A joint bank account is one that is shared by two or more people (account holders) and represents an opportunity for individuals to become more vulnerable to abuse. Account holders to a joint account have equal access to funds and equal responsibility for fees and charges. It is often used by couples to assist in managing bills and other payments.

A joint bank account may be set up as ‘one to sign’ or ‘both to sign’.

When an account is ‘one to sign’ or ‘either to sign’, any account holder can access money in the account without the other person’s formal consent.

When an account is ‘both to sign’, all account holders must agree, or ‘sign’, for a person to access money in the account. Having a joint account that is ‘both to sign’ is less common because it can slow down the process of paying bills and accessing money, which can be inconvenient.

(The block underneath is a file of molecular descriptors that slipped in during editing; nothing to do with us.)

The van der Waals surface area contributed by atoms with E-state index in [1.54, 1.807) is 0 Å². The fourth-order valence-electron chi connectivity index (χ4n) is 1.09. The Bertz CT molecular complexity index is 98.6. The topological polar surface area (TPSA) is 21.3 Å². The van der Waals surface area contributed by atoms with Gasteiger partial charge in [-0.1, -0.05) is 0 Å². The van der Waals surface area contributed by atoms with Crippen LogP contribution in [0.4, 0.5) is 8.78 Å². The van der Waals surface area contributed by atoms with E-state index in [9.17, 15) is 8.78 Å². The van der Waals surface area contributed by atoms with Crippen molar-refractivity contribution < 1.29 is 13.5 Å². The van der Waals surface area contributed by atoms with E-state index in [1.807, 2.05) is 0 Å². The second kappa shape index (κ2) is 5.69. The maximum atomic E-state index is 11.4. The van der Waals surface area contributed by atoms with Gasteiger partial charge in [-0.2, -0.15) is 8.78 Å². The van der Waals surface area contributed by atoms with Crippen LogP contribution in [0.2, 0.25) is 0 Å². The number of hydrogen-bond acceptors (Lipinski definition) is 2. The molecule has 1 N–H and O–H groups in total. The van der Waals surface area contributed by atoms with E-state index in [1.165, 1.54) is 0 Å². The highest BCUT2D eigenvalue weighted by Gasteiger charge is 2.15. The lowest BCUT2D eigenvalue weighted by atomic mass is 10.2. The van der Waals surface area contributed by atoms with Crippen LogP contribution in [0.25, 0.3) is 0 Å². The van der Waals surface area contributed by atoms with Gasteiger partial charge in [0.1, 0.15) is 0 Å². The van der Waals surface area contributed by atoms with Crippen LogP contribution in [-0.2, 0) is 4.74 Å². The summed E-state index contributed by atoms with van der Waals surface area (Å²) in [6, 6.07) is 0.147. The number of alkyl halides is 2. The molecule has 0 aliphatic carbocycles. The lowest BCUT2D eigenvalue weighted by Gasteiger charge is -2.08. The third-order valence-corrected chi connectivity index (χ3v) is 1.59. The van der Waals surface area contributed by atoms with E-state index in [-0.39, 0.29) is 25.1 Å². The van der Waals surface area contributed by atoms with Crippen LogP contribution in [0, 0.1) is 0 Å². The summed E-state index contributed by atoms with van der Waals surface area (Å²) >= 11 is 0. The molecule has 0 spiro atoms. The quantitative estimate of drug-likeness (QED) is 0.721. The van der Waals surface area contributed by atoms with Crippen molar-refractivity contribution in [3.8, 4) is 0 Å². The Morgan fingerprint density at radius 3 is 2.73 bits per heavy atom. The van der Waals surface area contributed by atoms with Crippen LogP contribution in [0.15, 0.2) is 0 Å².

If you do have a joint account that is ‘one to sign’ and you become concerned about what the other person may do with the account, you can ask the bank to change the instructions to ‘both to sign’.

When you set up a joint account, it is a good idea to agree with the other account holder how the account will be used, what it can pay for and how much can be withdrawn before you need to consult each other.

Read more about joint accounts on Moneysmart. Read FRLC's fact sheet on family breakdown and finances.